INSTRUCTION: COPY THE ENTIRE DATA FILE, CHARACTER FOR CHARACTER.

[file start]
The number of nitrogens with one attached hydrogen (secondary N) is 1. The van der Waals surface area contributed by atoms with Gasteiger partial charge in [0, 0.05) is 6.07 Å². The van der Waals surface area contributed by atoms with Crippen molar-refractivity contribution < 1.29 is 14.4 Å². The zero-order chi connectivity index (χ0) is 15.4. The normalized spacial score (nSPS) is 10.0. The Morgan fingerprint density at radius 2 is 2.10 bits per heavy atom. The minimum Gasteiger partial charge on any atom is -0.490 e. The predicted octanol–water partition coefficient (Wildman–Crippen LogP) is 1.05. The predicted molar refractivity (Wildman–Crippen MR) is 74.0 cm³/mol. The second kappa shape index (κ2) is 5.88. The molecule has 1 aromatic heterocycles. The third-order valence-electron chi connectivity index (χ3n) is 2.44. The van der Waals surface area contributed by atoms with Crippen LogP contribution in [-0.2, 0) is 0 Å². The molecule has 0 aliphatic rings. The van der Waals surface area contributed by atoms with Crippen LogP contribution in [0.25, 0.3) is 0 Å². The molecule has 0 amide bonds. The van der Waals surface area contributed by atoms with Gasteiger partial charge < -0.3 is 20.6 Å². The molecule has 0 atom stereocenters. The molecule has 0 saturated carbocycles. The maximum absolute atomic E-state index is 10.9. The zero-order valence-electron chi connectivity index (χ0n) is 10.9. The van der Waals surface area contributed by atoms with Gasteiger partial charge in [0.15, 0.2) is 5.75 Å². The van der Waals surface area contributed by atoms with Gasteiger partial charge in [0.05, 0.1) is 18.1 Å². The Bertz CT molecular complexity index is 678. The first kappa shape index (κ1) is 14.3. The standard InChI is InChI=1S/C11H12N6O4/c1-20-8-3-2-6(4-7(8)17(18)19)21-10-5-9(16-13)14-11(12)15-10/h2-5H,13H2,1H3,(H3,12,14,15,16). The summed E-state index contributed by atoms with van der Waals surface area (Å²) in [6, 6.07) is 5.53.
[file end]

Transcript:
The number of nitrogens with one attached hydrogen (secondary N) is 1. The van der Waals surface area contributed by atoms with Gasteiger partial charge in [0, 0.05) is 6.07 Å². The van der Waals surface area contributed by atoms with Crippen molar-refractivity contribution < 1.29 is 14.4 Å². The zero-order chi connectivity index (χ0) is 15.4. The normalized spacial score (nSPS) is 10.0. The Morgan fingerprint density at radius 2 is 2.10 bits per heavy atom. The minimum Gasteiger partial charge on any atom is -0.490 e. The predicted octanol–water partition coefficient (Wildman–Crippen LogP) is 1.05. The predicted molar refractivity (Wildman–Crippen MR) is 74.0 cm³/mol. The second kappa shape index (κ2) is 5.88. The molecule has 1 aromatic heterocycles. The third-order valence-electron chi connectivity index (χ3n) is 2.44. The van der Waals surface area contributed by atoms with Crippen LogP contribution in [-0.2, 0) is 0 Å². The molecule has 0 aliphatic rings. The van der Waals surface area contributed by atoms with Crippen LogP contribution in [0.25, 0.3) is 0 Å². The molecule has 0 amide bonds. The van der Waals surface area contributed by atoms with Gasteiger partial charge < -0.3 is 20.6 Å². The molecule has 0 atom stereocenters. The molecule has 0 saturated carbocycles. The maximum absolute atomic E-state index is 10.9. The zero-order valence-electron chi connectivity index (χ0n) is 10.9. The van der Waals surface area contributed by atoms with Gasteiger partial charge in [0.15, 0.2) is 5.75 Å². The van der Waals surface area contributed by atoms with Gasteiger partial charge in [0.05, 0.1) is 18.1 Å². The Bertz CT molecular complexity index is 678. The first kappa shape index (κ1) is 14.3. The standard InChI is InChI=1S/C11H12N6O4/c1-20-8-3-2-6(4-7(8)17(18)19)21-10-5-9(16-13)14-11(12)15-10/h2-5H,13H2,1H3,(H3,12,14,15,16). The summed E-state index contributed by atoms with van der Waals surface area (Å²) in [6, 6.07) is 5.53.